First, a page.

T-Mobile launched its first 3G (third-generation) network, in New York, but customers can’t yet use the fastest speeds that the network offers.
Customers can use phones that will let them download data at UMTS (Universal Mobile Telecommunications System) speeds of as fast as 384K bps (bits per second). While the network supports HSDPA (High Speed Downlink Packet Access), which offers download speeds of around 1M bps, T-Mobile doesn’t have any handsets yet that are compatible with the network. The operator said it plans to offer its first HSDPA device “in the coming months.”
While Cingular Wireless, now AT&T, began selling HSDPA phones in mid-2006, T-Mobile can’t offer customers those phones because the operators’ networks use different spectrum. That means handset manufacturers must tweak their HSDPA phones that were designed for other operators to work on T-Mobile’s network.
T-Mobile has already been selling four phones that will work on the UMTS network. They include Nokia’s 6263 and 3555 and Samsung’s t639 and t819.
T-Mobile plans to roll out its 3G network in the top 20 to 25 markets by the end of the year.
Rather than jump into 3G at the same time as its competitors, T-Mobile has focused on offering Wi-Fi hotspot services. In its announcement about the New York 3G launch, T-Mobile reassured customers that it will continue to build out its hotspot network. It currently has nearly 9,000 hotspots in the U.S.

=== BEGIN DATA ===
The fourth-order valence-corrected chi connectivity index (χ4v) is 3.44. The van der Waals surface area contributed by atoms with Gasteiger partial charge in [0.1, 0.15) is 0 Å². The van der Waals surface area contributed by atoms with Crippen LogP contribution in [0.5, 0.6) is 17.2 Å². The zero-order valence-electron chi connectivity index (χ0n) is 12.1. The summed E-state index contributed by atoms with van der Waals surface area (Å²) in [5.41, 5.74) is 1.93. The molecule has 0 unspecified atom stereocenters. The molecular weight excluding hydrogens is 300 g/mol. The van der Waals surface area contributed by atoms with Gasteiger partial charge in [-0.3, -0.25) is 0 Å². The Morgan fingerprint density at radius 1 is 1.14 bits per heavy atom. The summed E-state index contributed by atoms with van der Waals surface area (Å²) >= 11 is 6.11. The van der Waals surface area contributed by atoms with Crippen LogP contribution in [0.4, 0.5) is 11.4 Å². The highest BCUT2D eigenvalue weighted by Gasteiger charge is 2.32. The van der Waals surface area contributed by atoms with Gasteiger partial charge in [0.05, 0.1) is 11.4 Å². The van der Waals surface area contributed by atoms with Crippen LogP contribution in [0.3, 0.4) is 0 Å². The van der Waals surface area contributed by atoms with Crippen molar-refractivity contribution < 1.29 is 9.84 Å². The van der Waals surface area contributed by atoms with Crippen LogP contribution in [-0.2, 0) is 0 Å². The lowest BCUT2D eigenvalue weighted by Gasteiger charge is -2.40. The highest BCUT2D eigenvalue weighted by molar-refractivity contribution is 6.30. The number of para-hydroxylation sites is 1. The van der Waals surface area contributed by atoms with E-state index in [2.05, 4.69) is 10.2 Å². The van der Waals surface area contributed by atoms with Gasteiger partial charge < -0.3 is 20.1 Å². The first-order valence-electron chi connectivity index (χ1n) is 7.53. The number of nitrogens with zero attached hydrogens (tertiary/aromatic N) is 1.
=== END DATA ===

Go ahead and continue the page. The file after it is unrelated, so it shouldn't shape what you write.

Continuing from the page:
Launching 3G years later than competitors doesn’t necessarily mean that T-Mobile missed the wireless data opportunity, said one industry analyst. “We are currently in the first years of a long opportunity,” said Jeff Kagan, an independent telecommunications analyst, by e-mail. If T-Mobile offers quality, easy-to-use services at the right price, it could be successful, he said.
T-Mobile also offers a service that lets customers use a combined Wi-Fi and cellular phone. Customers can use the phone to make and receive voice calls in their homes over a Wi-Fi connection. Using Wi-Fi for calls may offer a higher quality service than trying to make calls indoors over the wide area cellular network.
Apple is widely expected to come out with a new version of the iPhone that supports 3G sometime this year. AT&T CEO Randall Stephenson promised a 2008 launch for a 3G iPhone during a speech last fall. And analysts have said the release of a 3G-capable iPhone would help Apple meet its goal of selling 10 million phones by year’s end. What’s more, AT&T, the iPhone’s exclusive service provider in the U.S., has been carrying plans to expand 3G service throughout the U.S. during 2008.
Macworld staff contributed information about the iPhone to this report.